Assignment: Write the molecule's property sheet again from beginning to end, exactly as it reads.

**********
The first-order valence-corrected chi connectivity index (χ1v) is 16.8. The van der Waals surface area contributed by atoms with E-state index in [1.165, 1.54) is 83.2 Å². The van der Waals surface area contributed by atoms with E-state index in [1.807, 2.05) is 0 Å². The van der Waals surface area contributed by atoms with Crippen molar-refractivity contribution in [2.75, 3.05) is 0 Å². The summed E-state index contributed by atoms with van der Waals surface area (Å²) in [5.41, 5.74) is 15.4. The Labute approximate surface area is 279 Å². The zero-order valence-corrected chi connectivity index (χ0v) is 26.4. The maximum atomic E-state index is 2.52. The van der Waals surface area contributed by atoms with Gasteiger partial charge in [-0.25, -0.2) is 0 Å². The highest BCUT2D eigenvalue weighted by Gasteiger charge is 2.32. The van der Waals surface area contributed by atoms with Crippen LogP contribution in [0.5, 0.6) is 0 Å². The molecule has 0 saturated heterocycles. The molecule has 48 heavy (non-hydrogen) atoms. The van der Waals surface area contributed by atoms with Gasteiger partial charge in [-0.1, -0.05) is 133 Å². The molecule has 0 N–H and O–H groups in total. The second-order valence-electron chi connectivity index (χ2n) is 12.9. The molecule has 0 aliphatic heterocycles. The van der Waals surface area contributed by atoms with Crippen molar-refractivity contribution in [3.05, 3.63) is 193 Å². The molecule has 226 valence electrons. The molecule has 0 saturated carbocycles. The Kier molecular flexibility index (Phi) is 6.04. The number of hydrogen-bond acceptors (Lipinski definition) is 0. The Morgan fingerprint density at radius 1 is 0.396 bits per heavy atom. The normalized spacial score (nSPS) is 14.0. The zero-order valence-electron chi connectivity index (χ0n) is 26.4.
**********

The first-order valence-corrected chi connectivity index (χ1v) is 16.8. The van der Waals surface area contributed by atoms with E-state index in [1.165, 1.54) is 83.2 Å². The van der Waals surface area contributed by atoms with E-state index in [1.807, 2.05) is 0 Å². The van der Waals surface area contributed by atoms with Crippen molar-refractivity contribution in [2.75, 3.05) is 0 Å². The summed E-state index contributed by atoms with van der Waals surface area (Å²) in [5.41, 5.74) is 15.4. The Labute approximate surface area is 279 Å². The zero-order valence-corrected chi connectivity index (χ0v) is 26.4. The maximum atomic E-state index is 2.52. The van der Waals surface area contributed by atoms with Gasteiger partial charge in [-0.25, -0.2) is 0 Å². The highest BCUT2D eigenvalue weighted by Gasteiger charge is 2.32. The van der Waals surface area contributed by atoms with Crippen LogP contribution in [0.5, 0.6) is 0 Å². The molecule has 0 saturated heterocycles. The molecule has 48 heavy (non-hydrogen) atoms. The van der Waals surface area contributed by atoms with Gasteiger partial charge in [-0.1, -0.05) is 133 Å². The molecule has 0 N–H and O–H groups in total. The second-order valence-electron chi connectivity index (χ2n) is 12.9. The molecule has 0 aliphatic heterocycles. The van der Waals surface area contributed by atoms with Crippen molar-refractivity contribution in [3.05, 3.63) is 193 Å². The molecule has 226 valence electrons. The molecule has 0 saturated carbocycles. The Kier molecular flexibility index (Phi) is 6.04. The number of hydrogen-bond acceptors (Lipinski definition) is 0. The Morgan fingerprint density at radius 1 is 0.396 bits per heavy atom. The normalized spacial score (nSPS) is 14.0. The zero-order valence-electron chi connectivity index (χ0n) is 26.4.